A citadel of the counterculture
Ten years ago a ragtag group of 250 ﬂower children left San Francisco for a patch of Tennessee soil. They put down roots and grew into a community of 1500.
By PAUL LIBERATORE
THIS rolling hill country 65 miles south of Nashville seems an unlikely place to go looking for the spirit of the 1960s. But the word is that you can ﬁnd it here, the whole peace and love and hippie psychedelic trip that faded elsewhere in the early ’70s like a tie-dyed banner left out in the rain.
Ten years ago a ragtag caravan of 250 flower children from San Francisco migrated to Tennessee in 60 school buses to put down roots among the white oaks and the stands of hickory and dogwood, to bear children and get high and grow their own food on a dirt farm off Highway 20. They refused to believe the summer of love died with Janis Joplin and Jimi Hendrix, with the gunﬁre at Kent State and the savagery of the Manson family.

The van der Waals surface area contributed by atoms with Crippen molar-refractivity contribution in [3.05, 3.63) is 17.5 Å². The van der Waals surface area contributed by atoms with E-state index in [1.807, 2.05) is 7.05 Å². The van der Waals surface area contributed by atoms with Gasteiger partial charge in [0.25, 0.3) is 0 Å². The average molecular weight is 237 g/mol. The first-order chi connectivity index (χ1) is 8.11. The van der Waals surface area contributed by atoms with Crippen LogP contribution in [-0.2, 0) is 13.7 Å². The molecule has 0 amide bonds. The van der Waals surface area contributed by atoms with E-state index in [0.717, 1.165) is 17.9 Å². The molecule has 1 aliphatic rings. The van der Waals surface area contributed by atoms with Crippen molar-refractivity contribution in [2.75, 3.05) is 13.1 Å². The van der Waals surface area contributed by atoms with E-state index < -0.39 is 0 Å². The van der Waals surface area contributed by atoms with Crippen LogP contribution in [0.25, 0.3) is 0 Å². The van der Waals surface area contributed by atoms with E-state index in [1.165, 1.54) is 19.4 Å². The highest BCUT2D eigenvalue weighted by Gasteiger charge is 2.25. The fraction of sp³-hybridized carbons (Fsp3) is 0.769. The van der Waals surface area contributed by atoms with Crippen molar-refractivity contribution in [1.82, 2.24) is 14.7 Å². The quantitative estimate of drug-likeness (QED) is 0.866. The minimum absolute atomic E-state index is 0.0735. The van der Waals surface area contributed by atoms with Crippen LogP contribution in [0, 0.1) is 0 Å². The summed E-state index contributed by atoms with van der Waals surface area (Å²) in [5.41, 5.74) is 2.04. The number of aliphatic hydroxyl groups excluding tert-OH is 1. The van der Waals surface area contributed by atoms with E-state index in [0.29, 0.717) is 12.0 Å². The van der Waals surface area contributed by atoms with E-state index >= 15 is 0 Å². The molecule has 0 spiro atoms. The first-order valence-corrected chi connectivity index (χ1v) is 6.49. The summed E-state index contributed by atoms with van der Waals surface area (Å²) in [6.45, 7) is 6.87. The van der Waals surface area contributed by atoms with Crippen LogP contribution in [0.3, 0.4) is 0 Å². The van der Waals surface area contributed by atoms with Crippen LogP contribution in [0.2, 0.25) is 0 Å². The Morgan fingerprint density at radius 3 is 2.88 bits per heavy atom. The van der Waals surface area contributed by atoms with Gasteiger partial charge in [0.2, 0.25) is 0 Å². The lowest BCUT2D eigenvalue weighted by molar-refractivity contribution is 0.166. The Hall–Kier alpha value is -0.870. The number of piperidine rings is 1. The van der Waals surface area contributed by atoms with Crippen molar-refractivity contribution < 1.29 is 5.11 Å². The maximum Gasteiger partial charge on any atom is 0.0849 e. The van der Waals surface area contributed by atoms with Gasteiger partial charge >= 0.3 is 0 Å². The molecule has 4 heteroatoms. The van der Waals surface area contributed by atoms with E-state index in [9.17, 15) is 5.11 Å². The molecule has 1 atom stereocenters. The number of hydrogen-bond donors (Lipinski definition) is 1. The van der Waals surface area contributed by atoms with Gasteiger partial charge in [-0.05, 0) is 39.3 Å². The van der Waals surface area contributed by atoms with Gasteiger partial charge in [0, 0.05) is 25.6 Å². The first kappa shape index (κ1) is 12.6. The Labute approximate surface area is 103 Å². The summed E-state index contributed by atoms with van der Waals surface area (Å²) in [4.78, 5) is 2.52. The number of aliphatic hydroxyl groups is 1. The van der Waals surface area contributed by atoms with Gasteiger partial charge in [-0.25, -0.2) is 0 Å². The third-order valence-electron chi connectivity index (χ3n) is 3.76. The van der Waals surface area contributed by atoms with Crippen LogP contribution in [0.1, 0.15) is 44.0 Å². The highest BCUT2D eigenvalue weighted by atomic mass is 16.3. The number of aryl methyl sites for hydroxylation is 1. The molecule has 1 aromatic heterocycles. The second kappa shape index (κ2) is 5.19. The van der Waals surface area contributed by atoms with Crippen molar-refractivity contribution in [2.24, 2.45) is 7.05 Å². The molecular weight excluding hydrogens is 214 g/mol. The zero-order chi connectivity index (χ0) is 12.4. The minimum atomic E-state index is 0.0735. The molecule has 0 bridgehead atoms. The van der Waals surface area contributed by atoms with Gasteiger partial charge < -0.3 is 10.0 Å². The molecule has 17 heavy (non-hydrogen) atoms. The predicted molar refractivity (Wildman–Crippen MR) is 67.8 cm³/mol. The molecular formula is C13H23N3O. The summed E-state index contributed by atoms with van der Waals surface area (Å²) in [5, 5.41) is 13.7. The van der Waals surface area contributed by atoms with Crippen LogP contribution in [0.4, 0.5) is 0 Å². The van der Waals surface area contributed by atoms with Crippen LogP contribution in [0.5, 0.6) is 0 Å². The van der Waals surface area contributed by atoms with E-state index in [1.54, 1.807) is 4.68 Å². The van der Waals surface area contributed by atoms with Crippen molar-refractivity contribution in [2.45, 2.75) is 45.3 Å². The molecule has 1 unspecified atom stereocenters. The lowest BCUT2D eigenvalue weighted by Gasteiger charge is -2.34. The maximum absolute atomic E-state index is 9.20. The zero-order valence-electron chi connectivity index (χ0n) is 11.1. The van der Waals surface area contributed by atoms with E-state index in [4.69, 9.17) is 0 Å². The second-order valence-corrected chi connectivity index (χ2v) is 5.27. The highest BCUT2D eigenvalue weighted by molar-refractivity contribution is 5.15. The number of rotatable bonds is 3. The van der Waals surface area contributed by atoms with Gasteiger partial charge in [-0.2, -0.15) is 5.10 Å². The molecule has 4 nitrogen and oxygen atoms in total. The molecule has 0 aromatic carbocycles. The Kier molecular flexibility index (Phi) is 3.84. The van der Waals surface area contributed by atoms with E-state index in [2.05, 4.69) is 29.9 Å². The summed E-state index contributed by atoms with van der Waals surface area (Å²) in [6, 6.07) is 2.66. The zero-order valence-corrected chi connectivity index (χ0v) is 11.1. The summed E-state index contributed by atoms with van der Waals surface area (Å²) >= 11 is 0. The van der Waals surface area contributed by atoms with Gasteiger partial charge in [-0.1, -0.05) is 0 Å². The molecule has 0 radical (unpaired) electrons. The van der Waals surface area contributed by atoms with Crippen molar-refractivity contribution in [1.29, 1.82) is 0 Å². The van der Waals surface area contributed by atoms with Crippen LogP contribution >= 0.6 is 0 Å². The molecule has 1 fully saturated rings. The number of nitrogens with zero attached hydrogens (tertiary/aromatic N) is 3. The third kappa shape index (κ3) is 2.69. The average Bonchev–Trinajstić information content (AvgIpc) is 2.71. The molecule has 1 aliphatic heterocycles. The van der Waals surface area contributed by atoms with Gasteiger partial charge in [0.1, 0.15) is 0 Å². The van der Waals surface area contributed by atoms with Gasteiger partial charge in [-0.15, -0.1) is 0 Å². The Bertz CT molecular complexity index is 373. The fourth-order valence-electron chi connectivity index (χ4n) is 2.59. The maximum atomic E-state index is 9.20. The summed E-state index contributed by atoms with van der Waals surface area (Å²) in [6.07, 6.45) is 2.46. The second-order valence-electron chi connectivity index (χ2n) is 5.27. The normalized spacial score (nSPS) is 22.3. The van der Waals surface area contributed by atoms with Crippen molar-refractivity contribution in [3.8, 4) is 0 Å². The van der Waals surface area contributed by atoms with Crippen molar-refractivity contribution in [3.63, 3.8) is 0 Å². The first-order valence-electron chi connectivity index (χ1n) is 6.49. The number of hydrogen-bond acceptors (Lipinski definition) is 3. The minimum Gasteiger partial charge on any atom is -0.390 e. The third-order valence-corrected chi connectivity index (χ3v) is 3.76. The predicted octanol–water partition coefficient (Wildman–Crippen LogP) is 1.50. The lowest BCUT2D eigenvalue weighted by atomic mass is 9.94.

Stephen Gaskin, the spiritual leader under whom The Farm was founded,
still holds forth on Sunday mornings on a grassy hillside dubbed the Meditation Meadow.
You’d guess a bunch of marijuana-smoking hippies living on a commune would be about as welcome in Tennessee as the rattlesnakes and the biting no-see-’em bugs that lurk in the deep green forests beyond the tobacco fields.
For one thing, this piece of the Old South isn’t exactly an island of tolerance. One branch of the Ku Klux Klan was founded in Pulaski, about 25 miles to the southeast, and the resurgent Klan has lately been making the rounds of local farms, hunting recruits.
Yet despite a marijuana bust that sent their leader and two other commune members to state prison for a year, and the initial suspicion with which the country folks cast narrowed eyes on these self-described freaks from the big city, he hippies have not only survived but also flourished and multiplied, one of the few 60s communes to do so.
A decade after the pilgrims pooled heir money to buy land at $70 an acre, pitching tents and lean-to for shelter, there are 1500 people, including 650 children, living communally on 1,750 acres known simply as The Farm.
Farm folks have remained faithful to what they call “our ways,” taking vows of poverty, throwing all personal wealth into the communal pot and pursuing a spiritual life that mixes an inner quest for enlightenment with a missionary compassion for the poor. The Internal Revenue Service considers The Farm a monastery and exempts it from federal taxes.